The simplest way to start using PayPal to accept payments on your website is to use a PayPal payment button. You can place this in your website and then visitors who click it will be taken to a PayPal processing page to collect payment information. You'll be contacted with details of the order and where to dispatch it to.
To set up a simple payment button, log into your Premier or Business account and choose 'Merchant services', followed by 'Sell single items'. Select Buy Now as the button type and enter the item name, plus its price. Don't forget to set this to local currency, since US dollars is the default. Add your postage charge and then click 'Create button'.
You'll be taken to a page including the code that makes the button up. Copy this and paste it into your website as HTML code where you'd like the PayPal button to appear.
5. Use a custom image
By default you'll get a smart PayPal button displayed on your site once you've created a payment button. However, you can customise the image shown for the button so that it fits in with your site design better.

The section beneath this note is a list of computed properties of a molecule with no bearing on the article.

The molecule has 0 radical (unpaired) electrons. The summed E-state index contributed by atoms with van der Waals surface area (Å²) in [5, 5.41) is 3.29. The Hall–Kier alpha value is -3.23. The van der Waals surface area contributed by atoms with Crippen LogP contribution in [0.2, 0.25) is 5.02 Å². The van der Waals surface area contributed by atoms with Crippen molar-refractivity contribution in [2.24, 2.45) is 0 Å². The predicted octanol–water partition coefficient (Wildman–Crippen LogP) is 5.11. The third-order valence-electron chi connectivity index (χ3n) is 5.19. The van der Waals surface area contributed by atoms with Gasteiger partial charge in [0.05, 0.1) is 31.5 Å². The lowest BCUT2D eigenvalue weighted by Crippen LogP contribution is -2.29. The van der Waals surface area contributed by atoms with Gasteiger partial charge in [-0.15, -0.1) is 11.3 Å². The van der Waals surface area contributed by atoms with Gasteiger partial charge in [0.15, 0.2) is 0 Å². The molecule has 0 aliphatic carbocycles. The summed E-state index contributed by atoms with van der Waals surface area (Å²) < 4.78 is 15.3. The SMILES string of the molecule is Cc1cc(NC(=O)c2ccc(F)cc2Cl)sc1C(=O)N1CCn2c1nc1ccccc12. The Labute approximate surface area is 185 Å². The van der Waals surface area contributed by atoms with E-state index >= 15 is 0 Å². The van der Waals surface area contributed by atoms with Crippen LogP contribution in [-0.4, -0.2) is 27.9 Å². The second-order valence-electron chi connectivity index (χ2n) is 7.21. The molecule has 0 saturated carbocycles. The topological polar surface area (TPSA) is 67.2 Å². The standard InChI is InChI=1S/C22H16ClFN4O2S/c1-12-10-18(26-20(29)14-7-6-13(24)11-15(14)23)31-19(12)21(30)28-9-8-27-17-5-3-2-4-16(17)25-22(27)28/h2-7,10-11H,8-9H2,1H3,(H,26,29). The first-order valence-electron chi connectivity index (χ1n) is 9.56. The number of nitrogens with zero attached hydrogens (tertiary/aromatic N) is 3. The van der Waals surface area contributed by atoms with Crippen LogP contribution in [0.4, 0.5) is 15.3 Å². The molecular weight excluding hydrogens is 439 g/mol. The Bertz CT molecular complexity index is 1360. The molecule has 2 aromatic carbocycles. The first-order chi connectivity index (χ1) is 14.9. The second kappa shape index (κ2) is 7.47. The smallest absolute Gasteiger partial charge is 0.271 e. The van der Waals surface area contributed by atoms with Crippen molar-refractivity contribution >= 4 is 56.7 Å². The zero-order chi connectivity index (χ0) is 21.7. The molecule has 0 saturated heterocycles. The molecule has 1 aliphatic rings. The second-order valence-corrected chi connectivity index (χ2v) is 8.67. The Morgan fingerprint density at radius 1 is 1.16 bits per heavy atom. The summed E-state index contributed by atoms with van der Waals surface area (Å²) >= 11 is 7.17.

To do this, you need to edit the code generated by PayPal when you set up your button. Make the button as above, but instead of pasting the code directly into your site, open Notepad and paste it in there. Now look for the part of the code that references the button image, for example:
Replace the URL for the button image with one for your custom image. It makes sense to store this somewhere on your website, so the bit of code now reads:
where http://www.mysite.co.uk/images/myimage.gif is the location of your button image.
6. Use dropdown lists
You can add more options for your buyer when you set up your button. For example, if you're selling badges, you could set the colour or other design choice as a dropdown list.
Under 'Customise button', tick the box marked 'Add dropdown menu with price/option'. You'll find yourself presented with some new fields to describe your options. Enter the name of the choice you want to provide ('Colour' for example), and then enter each of the values available.
By default you have three choices, but you can add to this by clicking 'Add another option'. Provide the different prices for each option alongside it. If you want to provide customers with options without varying the price, choose 'Add dropdown menu without prices'. It's also possible to add a text field for specifying personalisation options or other instructions.
7. Postage charges